Skip to content
Catholic Online Logo

By Deacon Keith Fournier

6/13/2012 (2 years ago)

Catholic Online (www.catholic.org)

We are witnessing a new front in the expansion of the Culture of death and we must act.

The early Roman Empire was a Culture of death. The Christian Church was called into it to transform it from within and build a Culture of life. They lived as leaven, light and salt for the world into which they were sent. Our situation at the beginning of the Third Millennium is similar.

A baby box or hatch where an unwanted newborn has been left

A baby box or hatch where an unwanted newborn has been left

Highlights

By Deacon Keith Fournier

Catholic Online (www.catholic.org)

6/13/2012 (2 years ago)

Published in Europe

Keywords: abortion, infanticide, exposure, baby boxes, hatches, Rome, Greec, didache, dignetus, Culture of Life, Culture of death, Deacon Keith Fournier


CHESAPEAKE, VA (Catholic Online) - One of my favorite early Christian writings is the letter to Diognetus. A poignant portion of the letter can be read on the Vatican website here. It is one of the earliest examples of Christian "apologetics". The word does NOT mean apologizing for the faith but rather defending the faith.

The letter was written to a pagan inquirer to the Christian faith in the second century. The writer explains some of the practices of the early Christians which set them apart from the pagan cultures into which they were sent. One example of the Christian way of life was their faithful monogamous marriages (only between men and women) and their willingness to welcome children as a gift. They did not engage in non-marital sexual relationships. They did not abort children in the womb or expose their babies after birth.

The unknown writer notes of Christians, "there is something extraordinary about their lives. They live in their own countries as though they were only passing through. They play their full role as citizens, but labor under all the disabilities of aliens. Any country can be their homeland, but for them their homeland, wherever it may be, is a foreign country. Like others, they marry and have children, but they do not expose them. They share their meals, but not their wives.They live in the flesh, but they are not governed by the desires of the flesh". 

In the ancient Roman and Greek world primitive forms of abortion were practiced. They did not have the sophisticated means we have at our disposal to kill the children by reaching into their first home, their mothers womb. Exposure, the practice of leaving unwanted children out on rocks to be eaten by birds of prey, picked up by slave traders, or die from the exposure to the elements, was also common. At times, the motive of leaving the baby was to prevent their death. However, the practice became a form of child abandonment and infanticide. 

The first/second century Greek historian Plutarch, who became a Roman citizen, wrote of the practice of exposure, "the father took his child and brought it to the elders of the tribe. They examined the child, and if it was well formed and strong, ordered it to be raised, but if the child was ill-born and maimed, they discarded it in the so-called Apothetae, a kind of pit, on the grounds that it was not worth the rearing."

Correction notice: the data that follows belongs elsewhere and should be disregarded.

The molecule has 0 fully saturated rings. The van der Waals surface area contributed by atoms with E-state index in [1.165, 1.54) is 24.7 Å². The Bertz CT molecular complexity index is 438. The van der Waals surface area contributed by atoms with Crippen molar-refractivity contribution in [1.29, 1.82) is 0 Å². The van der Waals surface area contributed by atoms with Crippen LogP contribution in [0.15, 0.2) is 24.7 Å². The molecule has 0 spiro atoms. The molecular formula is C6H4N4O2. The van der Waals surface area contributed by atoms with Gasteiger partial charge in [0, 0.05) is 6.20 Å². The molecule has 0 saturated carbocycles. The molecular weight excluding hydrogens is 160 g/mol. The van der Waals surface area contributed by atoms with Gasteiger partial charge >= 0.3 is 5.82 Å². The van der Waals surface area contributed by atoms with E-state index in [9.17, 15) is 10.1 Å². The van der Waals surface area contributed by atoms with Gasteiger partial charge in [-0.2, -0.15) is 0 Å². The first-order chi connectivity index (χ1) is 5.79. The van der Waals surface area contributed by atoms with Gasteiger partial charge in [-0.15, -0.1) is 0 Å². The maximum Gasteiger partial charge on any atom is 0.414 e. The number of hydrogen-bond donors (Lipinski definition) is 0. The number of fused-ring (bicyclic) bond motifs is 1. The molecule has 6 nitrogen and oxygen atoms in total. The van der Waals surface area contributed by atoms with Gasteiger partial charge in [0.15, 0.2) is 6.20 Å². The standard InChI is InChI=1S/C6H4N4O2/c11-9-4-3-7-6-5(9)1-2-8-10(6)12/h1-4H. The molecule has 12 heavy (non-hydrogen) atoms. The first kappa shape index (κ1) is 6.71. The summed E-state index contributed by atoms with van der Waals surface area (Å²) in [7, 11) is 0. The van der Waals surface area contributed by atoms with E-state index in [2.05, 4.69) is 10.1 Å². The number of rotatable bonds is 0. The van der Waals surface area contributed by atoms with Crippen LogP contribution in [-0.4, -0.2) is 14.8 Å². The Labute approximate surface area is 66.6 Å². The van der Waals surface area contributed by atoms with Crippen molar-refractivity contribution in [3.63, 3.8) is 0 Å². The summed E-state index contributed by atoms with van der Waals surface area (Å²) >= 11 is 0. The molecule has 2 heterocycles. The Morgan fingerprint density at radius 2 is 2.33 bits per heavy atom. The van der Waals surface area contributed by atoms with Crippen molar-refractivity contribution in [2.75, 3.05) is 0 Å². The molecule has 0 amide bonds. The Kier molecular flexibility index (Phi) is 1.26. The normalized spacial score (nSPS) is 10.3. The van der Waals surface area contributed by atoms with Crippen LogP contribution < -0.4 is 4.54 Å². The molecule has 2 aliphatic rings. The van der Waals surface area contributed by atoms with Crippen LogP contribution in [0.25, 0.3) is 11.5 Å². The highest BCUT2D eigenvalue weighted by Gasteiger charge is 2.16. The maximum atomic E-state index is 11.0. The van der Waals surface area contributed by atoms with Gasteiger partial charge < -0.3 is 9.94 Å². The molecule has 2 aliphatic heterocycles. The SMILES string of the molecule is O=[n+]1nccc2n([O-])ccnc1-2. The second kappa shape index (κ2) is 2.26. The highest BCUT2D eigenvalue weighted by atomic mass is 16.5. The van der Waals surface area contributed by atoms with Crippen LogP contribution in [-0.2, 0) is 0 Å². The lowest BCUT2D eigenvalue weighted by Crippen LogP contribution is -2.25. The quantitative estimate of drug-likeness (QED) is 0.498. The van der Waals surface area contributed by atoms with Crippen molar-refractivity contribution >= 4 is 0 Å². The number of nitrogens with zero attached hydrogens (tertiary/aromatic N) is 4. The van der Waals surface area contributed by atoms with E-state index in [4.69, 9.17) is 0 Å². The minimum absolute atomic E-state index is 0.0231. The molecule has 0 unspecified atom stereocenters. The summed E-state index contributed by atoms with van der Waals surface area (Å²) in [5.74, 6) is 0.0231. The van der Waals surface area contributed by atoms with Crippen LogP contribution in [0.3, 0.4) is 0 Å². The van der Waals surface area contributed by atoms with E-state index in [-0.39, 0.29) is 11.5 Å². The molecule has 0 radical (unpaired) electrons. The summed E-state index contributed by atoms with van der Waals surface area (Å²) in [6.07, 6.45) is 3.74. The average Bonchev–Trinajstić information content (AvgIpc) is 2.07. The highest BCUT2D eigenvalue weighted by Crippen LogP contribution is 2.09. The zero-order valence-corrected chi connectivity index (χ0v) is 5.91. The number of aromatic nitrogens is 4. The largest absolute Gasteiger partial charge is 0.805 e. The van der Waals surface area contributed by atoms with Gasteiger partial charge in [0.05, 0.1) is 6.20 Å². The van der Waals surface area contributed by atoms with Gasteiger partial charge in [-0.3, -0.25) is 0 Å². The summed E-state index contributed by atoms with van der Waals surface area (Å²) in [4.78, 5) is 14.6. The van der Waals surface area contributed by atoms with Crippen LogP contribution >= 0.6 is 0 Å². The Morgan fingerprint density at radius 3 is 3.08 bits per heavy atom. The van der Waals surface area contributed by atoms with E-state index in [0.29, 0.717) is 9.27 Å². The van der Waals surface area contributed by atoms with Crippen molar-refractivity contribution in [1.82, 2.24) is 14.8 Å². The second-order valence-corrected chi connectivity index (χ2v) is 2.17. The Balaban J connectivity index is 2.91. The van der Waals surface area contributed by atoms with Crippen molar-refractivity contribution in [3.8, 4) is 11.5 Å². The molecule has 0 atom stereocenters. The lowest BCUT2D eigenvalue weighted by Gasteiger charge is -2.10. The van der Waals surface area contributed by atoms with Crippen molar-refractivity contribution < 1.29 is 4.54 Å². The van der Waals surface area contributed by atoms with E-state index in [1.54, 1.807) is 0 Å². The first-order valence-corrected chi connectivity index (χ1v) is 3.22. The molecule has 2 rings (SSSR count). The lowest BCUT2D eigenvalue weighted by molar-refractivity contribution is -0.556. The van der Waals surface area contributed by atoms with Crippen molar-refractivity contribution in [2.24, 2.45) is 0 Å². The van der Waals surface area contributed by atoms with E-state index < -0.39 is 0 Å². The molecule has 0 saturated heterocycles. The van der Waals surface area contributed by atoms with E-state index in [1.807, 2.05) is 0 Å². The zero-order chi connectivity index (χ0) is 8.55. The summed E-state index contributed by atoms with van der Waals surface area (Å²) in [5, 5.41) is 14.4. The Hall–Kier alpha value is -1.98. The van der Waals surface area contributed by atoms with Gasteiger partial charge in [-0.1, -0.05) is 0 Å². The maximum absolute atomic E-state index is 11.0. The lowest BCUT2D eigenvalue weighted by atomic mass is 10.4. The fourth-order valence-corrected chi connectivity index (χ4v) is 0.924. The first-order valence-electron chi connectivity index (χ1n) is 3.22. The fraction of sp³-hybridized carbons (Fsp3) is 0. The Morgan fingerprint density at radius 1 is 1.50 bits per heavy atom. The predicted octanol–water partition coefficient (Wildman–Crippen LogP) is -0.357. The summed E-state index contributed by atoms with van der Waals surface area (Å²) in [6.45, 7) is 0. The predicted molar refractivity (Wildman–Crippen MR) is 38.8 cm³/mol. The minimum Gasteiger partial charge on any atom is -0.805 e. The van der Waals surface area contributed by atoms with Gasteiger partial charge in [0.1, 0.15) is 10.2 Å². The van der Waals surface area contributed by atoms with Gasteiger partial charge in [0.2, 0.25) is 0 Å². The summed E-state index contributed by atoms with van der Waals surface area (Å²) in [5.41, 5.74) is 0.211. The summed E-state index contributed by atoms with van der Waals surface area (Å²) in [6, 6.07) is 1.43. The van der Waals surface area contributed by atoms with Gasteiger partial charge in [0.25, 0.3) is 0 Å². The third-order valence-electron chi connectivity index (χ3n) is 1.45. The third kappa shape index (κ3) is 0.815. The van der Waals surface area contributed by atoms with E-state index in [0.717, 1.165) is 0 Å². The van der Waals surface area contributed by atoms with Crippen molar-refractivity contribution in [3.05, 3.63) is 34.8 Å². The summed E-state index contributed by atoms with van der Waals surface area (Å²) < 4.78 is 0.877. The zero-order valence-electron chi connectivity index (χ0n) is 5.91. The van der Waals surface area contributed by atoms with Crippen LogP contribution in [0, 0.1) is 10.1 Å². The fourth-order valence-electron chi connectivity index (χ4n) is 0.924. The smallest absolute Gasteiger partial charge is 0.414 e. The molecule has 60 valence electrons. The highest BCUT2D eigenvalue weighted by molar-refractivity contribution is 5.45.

Ancient Rome had "paterfamilias" in their legal code. It gave men the power of life or death over children. The Romans adopted a pseudo-religious defense of the practice claiming that "Romulus (one of the purported founders of the Empire) compelled the citizens to raise every male child and the first-born of the females, and he forbade them to put to death any child under three years of age, unless it was a cripple or a monster from birth. He did not prevent the parents from exposing such children, provided that they had displayed them first to the five nearest neighbors and had secured their approval."

The Christians of the first millennium lived an entirely different way of life than the pagans around them on these matters. One of the earliest Catechisms, the "Didache" or teaching of the twelve , contrasted the way of life and the way of death. Christians were commanded "Do not kill a fetus by abortion, or commit infanticide." Christians rescued children left to die by exposure and took them into their homes, raising them as their own.

The early Roman Empire was a Culture of death. The Christian Church was called into it to transform it from within and build a Culture of life. They lived as their Lord had taught them and become leaven, light and salt for the world into which they were sent. As the letter to Diognetus recorded, "To speak in general terms, we may say that the Christian is to the world what the soul is to the body."

Our situation at the beginning of the Third Millennium is similar. The "empires" we live under may not be ancient Rome, but the worldview is similar. It is arguably more brutal when it comes to children in the womb. Abortion for any reason and at any time is now called a "right". The police power of the State, rather than protect the child, protects the ones who take their lives.